In children, the stimulants' major side effects are loss of appetite, problems going to sleep, headaches, and stomachaches. Each of these occurs in only a small number of children and tend to improve the longer one takes the medication. Upon starting the medicine, the average child will actually lose approximately 2 pounds of weight before regaining that weight and thereafter growing normally. Children who are taking too much stimulant medicine are often irritable, sleepy, and dazed. Some children have a "rebound" effect for 1-2 hours when the medication wears off. During this time they may be very active, irritable, and difficult to get along with. Often these children improve with an added dose before their rebound time occurs (note: the newer longer-acting medications are less likely to cause a rebound effect). In children with tics or children predisposed to tics or Tourette's syndrome, stimulants may make this condition worse. Only a few children on stimulants will have their growth slowed by the medicine. Most children taking a stimulant will grow normally. Those that do are likely going to be about 3/4 of an inch shorter than without the stimulants. If a child's growth is being effected, we will discuss ways of decreasing this effect.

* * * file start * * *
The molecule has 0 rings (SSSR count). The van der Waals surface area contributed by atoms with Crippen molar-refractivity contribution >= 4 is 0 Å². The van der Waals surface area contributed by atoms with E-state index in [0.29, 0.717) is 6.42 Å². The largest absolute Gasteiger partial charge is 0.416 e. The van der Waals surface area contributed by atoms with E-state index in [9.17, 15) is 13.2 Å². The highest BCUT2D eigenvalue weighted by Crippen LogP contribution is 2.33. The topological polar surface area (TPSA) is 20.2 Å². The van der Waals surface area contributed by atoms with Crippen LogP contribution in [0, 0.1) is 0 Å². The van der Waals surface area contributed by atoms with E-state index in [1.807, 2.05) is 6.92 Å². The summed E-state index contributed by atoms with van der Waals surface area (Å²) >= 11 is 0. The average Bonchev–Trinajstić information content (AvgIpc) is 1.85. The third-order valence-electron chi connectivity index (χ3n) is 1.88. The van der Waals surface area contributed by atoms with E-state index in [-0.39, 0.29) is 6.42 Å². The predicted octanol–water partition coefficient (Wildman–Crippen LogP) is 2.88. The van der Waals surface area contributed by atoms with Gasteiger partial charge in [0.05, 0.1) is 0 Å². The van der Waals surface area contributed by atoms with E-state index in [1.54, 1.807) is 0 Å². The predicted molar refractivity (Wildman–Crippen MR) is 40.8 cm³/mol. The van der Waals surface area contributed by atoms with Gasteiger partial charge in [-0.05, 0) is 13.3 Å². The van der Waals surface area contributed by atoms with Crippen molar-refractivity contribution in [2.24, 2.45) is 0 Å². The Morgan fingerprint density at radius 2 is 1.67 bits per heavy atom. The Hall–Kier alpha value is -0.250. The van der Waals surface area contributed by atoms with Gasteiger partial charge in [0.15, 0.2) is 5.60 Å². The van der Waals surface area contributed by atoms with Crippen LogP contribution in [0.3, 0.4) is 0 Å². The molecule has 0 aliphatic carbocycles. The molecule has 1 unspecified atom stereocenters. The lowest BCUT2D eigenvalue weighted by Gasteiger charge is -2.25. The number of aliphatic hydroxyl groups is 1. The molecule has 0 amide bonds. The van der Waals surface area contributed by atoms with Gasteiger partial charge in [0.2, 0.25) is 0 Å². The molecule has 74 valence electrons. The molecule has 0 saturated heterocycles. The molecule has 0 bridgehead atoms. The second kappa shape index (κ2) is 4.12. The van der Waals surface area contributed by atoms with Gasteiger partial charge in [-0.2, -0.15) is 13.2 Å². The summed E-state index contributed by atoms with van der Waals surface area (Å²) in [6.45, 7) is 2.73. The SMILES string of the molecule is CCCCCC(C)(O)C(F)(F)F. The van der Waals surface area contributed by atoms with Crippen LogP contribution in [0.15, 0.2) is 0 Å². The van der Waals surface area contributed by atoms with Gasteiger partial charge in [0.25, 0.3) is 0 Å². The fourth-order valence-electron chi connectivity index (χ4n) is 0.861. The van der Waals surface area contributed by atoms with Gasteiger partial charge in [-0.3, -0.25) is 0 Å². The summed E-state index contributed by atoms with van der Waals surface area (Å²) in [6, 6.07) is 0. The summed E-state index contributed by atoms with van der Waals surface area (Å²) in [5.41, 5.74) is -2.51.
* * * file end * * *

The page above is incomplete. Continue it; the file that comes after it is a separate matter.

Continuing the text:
All of these medications are controlled medications. A written prescription is required each month. This requires that you call our office during regular office hours Monday through Friday when you have just a few days left of medicine. We will then refill and electronically send the prescription to the pharmacy. Sometimes the need for a refill will fall on the date of a visit to the office (check-up or ADD/ADHD follow-up). If so, we will write the prescription(s) then. As much as possible, your primary care provider will be refilling the medication.
A few notes about controlled medications. We are required by law to periodically check a state-wide database of controlled prescriptions filled for that child. Controlled medications, by law, cannot be called into the pharmacy (even in an emergency).
Strattera® (atomoxetine) is a non-stimulant medication that works in similar ways to the stimulant medications. Although the medication is not a stimulant, the positive and possible side effects are essentially the same as with the stimulants. Strattera® takes 2 weeks to begin working in your system to control the symptoms of ADD/ADHD. For children switching to Strattera® from a stimulant, we generally recommend that the child take BOTH medications for the first two weeks. After the first two weeks, they stop the stimulant and continue Strattera® thereafter. For children not being treated with a stimulant, we simply begin the Strattera® and should expect to see improvement with the child’s ADD/ADHD symptoms in 2 weeks. Strattera is not a controlled medication, therefore refills can be written on the prescription and sent to the pharmacy. Strattera® is a good option for children with ADD/ADHD.